Apparently, More Songs About Buildings and Food only had one single (because record companies were and continue to be insane, presumably). Granted, that single was their cover of “Take Me To The River” and if you’re only going to release one single, it might as well be one that takes your band top 40 for the first time. That said, the album itself is a terrific one. Its their first with producer Brian Eno and you can hear them transitioning from their art-punk sound towards the more experimental world music influenced rock of their next phase. “The Good Thing” (which I suspect, but can’t prove, is love) sounds a little more like Talking Heads: 77 than not and culminates with a great Talking Heads style of guitar rave-up. Its a pretty straight forward, fun rock song with lyrics about how love (assuming that is what the good thing is) can improve efficiency (in contrast with “Uh Oh Love Comes To Town”).
22. Lifetime Piling Up
From the 1992 Hits Compilation Sand In The Vaseline: Popular Favorites, First Single
Talking Heads had been dissolved for several months when the 2 CD hits compilation Sand in the Vaseline was released in 1992. Its a great general overview of their work and a good place to start if you are interested in learning more about the band but don’t want to just start buying albums willy-nilly. Ha! I write this like anyone buys albums anymore. Other than me. I still download a bunch, record companies. Thank me, corporate masters, for keeping you alive.
“Lifetime Piling Up” was recorded during the sessions for Naked but not included on that album. While it is a great single (and the last single the band released) it would have been completely out of place on that album. Naked sounded a lot like an attempt to recapture some of the Eno-period magic and this track is much more of a well constructed rock track with some great late-period Byrne paranoia. I know many Talking Heads fans managed to miss this track and if you did too, do yourself a favor and give it a spin. The chorus especially is great.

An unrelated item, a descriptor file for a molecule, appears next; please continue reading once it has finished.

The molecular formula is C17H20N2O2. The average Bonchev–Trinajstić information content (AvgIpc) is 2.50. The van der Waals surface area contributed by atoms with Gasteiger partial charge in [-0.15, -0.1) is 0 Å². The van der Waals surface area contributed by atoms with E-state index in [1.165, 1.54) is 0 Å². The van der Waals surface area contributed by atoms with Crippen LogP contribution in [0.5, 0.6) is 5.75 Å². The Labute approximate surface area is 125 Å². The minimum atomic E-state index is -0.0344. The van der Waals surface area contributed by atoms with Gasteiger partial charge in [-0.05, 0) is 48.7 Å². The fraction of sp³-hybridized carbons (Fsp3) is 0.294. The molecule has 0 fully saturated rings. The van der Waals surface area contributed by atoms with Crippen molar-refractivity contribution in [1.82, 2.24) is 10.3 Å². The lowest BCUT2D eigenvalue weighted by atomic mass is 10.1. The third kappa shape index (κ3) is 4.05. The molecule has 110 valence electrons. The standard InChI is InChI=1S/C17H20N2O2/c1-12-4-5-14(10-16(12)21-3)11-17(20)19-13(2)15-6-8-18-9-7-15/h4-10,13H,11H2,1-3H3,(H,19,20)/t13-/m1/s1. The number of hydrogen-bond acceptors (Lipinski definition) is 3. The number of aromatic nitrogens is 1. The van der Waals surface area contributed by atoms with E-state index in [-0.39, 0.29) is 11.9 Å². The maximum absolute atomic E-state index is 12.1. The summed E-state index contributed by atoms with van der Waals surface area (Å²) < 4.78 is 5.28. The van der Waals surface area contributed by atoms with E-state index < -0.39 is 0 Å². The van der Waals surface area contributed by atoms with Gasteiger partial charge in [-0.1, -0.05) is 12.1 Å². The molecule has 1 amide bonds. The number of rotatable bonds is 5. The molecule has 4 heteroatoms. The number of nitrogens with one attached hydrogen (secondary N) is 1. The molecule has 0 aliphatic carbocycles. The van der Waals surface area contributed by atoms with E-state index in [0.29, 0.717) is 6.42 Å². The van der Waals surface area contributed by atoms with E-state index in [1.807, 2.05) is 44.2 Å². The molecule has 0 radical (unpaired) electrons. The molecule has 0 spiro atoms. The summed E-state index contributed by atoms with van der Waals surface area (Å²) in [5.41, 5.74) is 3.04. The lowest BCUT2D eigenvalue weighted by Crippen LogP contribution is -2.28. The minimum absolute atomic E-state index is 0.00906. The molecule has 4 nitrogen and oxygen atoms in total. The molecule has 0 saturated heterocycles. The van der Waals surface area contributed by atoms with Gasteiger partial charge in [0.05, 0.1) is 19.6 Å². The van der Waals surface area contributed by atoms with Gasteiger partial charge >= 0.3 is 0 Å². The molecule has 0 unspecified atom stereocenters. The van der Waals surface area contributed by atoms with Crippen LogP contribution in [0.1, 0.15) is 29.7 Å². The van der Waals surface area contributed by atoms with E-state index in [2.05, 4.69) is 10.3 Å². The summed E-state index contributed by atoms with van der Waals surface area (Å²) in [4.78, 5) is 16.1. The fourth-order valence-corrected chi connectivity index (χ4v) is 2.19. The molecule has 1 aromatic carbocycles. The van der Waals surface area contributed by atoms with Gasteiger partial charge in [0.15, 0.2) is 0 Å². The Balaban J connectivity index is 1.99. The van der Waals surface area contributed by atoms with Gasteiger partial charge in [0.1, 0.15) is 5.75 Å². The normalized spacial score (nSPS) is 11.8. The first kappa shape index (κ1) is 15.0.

21. Born Under Punches (The Heat Goes On)
From 1980’s Remain In Light, Japanese Single Only
Writing about “Born Under Punches (The Heat Goes On)” is borderline foolish. I encourage you to read the Wikipedia descriptions of the recording process of its parent album, Remain in Light, as well as the entry on the song itself. In summary, Talking Heards, producer Brian Eno, hotshot guitarist Adrian Belew and back-up singer Nona Hendryx and several others improvised around African polyrhythms (using legendary Nigerian jazz musician Fela Kuti’s work as inspiration). Byrne tried to create spontaneous “scat” lyrics that eventually resolved into some more formal lyrics. This song is a gorgeous, relentless number with multiple vocal lines, dynamic bass work, and some oddball keyboard interjections. It was only released as a single in Japan but its one of the highlights of Remain in Light (which is kind of an album for of highlights). Its a tremendous work of art and its only here at 21 because I like 20 other singles even better.
Next: An Interlude.